13 Mar 2013 Mayor Bloomberg’s Styrofoam Ban Proposal Belongs in the Recycling Bin
An Outright Ban on Styrofoam Food-Service Containers Almost Makes His Illegal Soda Ban Look Sensible by Comparison
New York, NY / Washington, D.C. – New York Mayor Michael Bloomberg already has his sights on the next reckless ban: styrofoam cups and containers.
If the mayor gets his way, New Yorkers will be paying more, and actually harming the environment, says the National Center for Public Policy Research.
In an op-ed in Wednesday’s New York Post, the National Center for Public Policy Research’s Jeff Stier writes that Mayor Bloomberg is “already working on another arbitrary and capricious meddling with our cups – not the size, but what they’re made of.”
“The mayor made this ban a centerpiece of his State of the City speech last month; apparently, he sees it as one of the most pressing issues facing New Yorkers,” Stier adds.
In the piece, Stier explains that “Styrofoam cups and other containers are convenient and efficient packages that keep hot food hot, cold food cold, and help keep costs down.”
Yet, according to the New York City-based Stier, a prominent critic of the Mayor’s efforts to ban products New Yorkers sometimes enjoy, “A fundamental reason so many New Yorkers disliked [the soda ban] so strongly was that we trust ourselves to make responsible decisions — at least more than we trust City Hall to do it for us.”
Stier explains that “the same goes for using styrofoam. It might not always be the right choice, but every product has pros and cons. Just try carrying hot soup in a paper cup. You’ll need multiple cups.”
And if you care about the environment, says Stier, you should oppose this ban. “Those multiple cup alternatives have environmental costs. In fact, one study found that replacing a foam cup with a single paper one could require a dozen times more water for production,” Stier writes in the Post.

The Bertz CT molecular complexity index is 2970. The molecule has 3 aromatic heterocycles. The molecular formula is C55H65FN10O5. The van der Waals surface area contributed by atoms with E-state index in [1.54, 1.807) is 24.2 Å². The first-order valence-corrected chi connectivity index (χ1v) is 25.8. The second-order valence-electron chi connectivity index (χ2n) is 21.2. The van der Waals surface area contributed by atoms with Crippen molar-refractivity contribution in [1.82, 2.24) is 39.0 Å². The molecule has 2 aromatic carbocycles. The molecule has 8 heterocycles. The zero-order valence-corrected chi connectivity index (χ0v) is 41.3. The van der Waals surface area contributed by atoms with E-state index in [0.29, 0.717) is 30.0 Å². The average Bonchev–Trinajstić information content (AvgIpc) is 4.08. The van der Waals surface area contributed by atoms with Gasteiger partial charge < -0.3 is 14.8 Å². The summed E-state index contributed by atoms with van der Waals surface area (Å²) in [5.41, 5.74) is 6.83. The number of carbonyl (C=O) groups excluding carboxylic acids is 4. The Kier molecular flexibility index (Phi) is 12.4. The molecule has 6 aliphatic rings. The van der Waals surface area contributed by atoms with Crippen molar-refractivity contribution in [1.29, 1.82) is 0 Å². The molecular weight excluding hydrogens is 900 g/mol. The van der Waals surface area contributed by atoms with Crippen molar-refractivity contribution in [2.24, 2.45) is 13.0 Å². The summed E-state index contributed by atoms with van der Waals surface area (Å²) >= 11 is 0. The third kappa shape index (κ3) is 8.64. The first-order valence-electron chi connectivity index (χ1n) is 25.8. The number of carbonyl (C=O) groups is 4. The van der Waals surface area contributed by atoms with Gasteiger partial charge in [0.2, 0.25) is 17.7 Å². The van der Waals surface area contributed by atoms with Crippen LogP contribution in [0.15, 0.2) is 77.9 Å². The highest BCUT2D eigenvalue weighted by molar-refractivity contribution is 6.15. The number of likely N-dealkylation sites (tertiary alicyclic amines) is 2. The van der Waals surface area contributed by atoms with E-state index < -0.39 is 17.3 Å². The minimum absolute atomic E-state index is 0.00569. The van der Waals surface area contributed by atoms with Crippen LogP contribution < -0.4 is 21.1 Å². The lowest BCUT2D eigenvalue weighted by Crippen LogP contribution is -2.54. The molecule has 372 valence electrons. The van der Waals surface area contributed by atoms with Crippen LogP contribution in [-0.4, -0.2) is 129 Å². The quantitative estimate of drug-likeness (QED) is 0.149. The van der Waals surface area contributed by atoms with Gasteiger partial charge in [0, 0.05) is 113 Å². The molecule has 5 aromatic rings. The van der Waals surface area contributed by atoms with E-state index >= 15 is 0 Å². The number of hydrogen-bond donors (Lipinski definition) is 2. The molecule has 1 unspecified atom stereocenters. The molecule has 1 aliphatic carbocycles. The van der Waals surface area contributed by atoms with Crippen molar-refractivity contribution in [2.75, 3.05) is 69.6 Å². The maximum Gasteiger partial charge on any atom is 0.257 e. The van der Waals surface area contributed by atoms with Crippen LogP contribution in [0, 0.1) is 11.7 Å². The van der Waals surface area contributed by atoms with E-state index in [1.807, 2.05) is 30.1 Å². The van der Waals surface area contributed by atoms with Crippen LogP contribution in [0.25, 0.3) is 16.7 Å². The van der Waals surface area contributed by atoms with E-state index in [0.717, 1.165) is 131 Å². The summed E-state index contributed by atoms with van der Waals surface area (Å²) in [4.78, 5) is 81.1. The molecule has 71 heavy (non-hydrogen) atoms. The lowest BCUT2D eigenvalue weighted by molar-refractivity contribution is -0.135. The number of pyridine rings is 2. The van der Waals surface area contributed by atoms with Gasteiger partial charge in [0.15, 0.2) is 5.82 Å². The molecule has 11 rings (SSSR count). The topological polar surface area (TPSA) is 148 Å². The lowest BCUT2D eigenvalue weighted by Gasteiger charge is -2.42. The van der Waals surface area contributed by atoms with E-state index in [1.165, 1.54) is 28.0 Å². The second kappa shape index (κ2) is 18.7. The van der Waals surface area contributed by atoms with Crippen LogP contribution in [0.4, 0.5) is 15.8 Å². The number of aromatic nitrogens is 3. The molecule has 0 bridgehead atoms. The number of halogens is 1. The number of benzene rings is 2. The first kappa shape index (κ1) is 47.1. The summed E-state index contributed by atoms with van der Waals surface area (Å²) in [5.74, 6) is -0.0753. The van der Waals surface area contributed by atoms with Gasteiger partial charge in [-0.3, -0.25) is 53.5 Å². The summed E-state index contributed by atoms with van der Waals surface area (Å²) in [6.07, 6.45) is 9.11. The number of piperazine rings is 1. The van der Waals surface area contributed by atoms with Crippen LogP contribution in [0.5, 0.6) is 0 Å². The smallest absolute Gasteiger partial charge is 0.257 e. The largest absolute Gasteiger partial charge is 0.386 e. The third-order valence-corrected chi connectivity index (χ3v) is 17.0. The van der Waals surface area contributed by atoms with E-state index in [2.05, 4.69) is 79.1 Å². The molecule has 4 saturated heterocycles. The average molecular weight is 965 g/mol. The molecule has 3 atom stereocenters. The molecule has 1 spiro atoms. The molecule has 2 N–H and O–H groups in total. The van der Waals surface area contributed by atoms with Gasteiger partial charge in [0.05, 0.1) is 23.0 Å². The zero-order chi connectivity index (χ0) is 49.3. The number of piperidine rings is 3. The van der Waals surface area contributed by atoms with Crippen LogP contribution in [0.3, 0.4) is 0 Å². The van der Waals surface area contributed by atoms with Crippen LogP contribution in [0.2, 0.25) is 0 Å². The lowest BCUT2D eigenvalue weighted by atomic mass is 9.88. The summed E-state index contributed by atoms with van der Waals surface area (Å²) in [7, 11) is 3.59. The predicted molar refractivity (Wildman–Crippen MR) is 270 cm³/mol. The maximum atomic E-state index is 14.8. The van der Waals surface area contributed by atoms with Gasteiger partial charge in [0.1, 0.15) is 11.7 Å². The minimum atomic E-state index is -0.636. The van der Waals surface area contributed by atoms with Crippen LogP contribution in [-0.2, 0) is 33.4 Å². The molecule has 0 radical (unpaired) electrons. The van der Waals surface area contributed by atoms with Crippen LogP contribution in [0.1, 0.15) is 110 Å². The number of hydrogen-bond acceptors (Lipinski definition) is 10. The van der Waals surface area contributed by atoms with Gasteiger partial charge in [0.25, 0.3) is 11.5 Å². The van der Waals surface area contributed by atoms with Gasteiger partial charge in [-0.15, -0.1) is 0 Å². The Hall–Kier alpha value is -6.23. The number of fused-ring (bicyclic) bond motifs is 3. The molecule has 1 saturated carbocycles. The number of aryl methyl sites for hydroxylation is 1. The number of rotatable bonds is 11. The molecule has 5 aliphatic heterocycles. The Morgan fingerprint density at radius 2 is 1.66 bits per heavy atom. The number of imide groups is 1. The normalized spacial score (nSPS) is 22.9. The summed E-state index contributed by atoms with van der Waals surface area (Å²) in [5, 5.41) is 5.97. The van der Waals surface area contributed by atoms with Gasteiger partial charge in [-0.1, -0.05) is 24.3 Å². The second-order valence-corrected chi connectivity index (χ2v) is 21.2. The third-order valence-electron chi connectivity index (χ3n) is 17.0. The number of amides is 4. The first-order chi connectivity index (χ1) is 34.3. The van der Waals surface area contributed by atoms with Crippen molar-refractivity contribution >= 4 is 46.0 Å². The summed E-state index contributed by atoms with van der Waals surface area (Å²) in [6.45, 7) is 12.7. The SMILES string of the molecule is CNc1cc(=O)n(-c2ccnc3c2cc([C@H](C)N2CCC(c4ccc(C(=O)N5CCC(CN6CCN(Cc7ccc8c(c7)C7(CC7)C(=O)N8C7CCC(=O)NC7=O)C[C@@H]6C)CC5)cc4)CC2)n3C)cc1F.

Does Nanny Bloomberg know best? “Styrofoam cups are simply more efficient — which is why so many vendors and their consumers prefer them some of the time,” explains Stier.
In the piece, Stier writes, “One thing that is frequently recycled is the myth that styrofoam can’t be recycled. It already is; smaller cities across the country have been doing it for years. New York City can find ways to do it too if it must.”
Explains Stier, “Recycling styrofoam is simple. Clean it, grind it, heat it and turn it into pellets that can be used for a Bloomberg favorite, ‘green buildings.’ Recycled Styrofoam is an effective and inexpensive insulation and can be shaped into anything for a variety of uses.”
Earlier this week, policy experts, including New York City resident Jeff Stier, director of the Risk Analysis Division at the National Center for Public Policy Research; Julie Gunlock, director of Women for Food Freedom of the Independent Women’s Forum; and Angela Logomasini, Senior Fellow of the Center for Energy and Environment of the Competitive Enterprise Institute, sent a letter to New York City Council members encouraging them to consider the unintended consequences of Mayor Bloomberg’s styrofoam ban. The letter is available online.
Stier, Gunlock and Logomasini also will critique so-called “nanny state” initiatives on a panel at the national conservative CPAC conference in Maryland on Friday, March 15 sponsored by the Independent Women’s Forum. The panel, “How I Learned to Stop Worrying & Love Plastic Water Bottles, Fracking, Genetically Modified Food and Big Gulps,” will also feature Jillian Kay Melchior of the Franklin Center and be moderated by Sabrina Schaeffer of the Independent Women’s Forum.
Stier, a senior fellow at the National Center for Public Policy Research, is an expert on how the nanny state is undermining the credibility of the public health community. Among his many articles: “The Happy Meal Ban Flops” for National Review Online, “Obama Healthcare: Government, Heal Thyself” for the Los Angeles Times and “Regulating Junk Food Advertising” for Townhall.com.
The National Center for Public Policy Research, founded in 1982, is a non-partisan, free-market, independent conservative think-tank with over 100,000 recent supporters. It receives about one percent of its revenue from corporations and no support from government. Contributions to it are tax-deductible and greatly appreciated.